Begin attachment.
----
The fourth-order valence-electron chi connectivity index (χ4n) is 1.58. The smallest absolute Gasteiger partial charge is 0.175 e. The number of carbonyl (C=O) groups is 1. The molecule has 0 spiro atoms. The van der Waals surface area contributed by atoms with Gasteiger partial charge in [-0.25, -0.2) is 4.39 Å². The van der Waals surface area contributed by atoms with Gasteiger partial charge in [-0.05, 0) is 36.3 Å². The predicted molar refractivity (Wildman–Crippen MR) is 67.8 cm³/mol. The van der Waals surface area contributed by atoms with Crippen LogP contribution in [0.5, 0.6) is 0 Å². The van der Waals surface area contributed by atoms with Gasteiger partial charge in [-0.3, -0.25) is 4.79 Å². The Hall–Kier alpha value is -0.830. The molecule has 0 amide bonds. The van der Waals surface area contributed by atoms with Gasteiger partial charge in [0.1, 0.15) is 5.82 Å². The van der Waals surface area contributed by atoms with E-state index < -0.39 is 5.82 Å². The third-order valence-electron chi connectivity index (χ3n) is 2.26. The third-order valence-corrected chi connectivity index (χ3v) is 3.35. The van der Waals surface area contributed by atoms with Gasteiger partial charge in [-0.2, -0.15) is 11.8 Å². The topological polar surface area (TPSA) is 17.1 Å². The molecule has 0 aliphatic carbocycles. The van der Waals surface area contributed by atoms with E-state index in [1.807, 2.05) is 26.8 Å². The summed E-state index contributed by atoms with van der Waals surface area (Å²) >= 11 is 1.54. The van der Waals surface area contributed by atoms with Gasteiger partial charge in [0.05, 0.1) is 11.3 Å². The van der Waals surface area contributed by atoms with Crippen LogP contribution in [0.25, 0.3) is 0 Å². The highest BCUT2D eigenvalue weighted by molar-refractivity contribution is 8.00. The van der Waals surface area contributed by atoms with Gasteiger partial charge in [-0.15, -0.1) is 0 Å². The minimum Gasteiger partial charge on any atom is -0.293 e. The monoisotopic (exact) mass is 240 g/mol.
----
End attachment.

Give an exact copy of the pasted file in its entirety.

The fourth-order valence-electron chi connectivity index (χ4n) is 1.58. The smallest absolute Gasteiger partial charge is 0.175 e. The number of carbonyl (C=O) groups is 1. The molecule has 0 spiro atoms. The van der Waals surface area contributed by atoms with Gasteiger partial charge in [-0.25, -0.2) is 4.39 Å². The van der Waals surface area contributed by atoms with Gasteiger partial charge in [-0.05, 0) is 36.3 Å². The predicted molar refractivity (Wildman–Crippen MR) is 67.8 cm³/mol. The van der Waals surface area contributed by atoms with Crippen LogP contribution in [0.5, 0.6) is 0 Å². The van der Waals surface area contributed by atoms with Gasteiger partial charge in [-0.3, -0.25) is 4.79 Å². The Hall–Kier alpha value is -0.830. The molecule has 0 amide bonds. The van der Waals surface area contributed by atoms with Gasteiger partial charge in [0.1, 0.15) is 5.82 Å². The van der Waals surface area contributed by atoms with E-state index < -0.39 is 5.82 Å². The third-order valence-electron chi connectivity index (χ3n) is 2.26. The third-order valence-corrected chi connectivity index (χ3v) is 3.35. The van der Waals surface area contributed by atoms with Gasteiger partial charge in [-0.2, -0.15) is 11.8 Å². The topological polar surface area (TPSA) is 17.1 Å². The molecule has 0 aliphatic carbocycles. The van der Waals surface area contributed by atoms with E-state index in [1.807, 2.05) is 26.8 Å². The summed E-state index contributed by atoms with van der Waals surface area (Å²) >= 11 is 1.54. The van der Waals surface area contributed by atoms with Gasteiger partial charge in [0.05, 0.1) is 11.3 Å². The van der Waals surface area contributed by atoms with Crippen LogP contribution in [0.25, 0.3) is 0 Å². The highest BCUT2D eigenvalue weighted by molar-refractivity contribution is 8.00. The van der Waals surface area contributed by atoms with Gasteiger partial charge in [-0.15, -0.1) is 0 Å². The minimum Gasteiger partial charge on any atom is -0.293 e. The monoisotopic (exact) mass is 240 g/mol.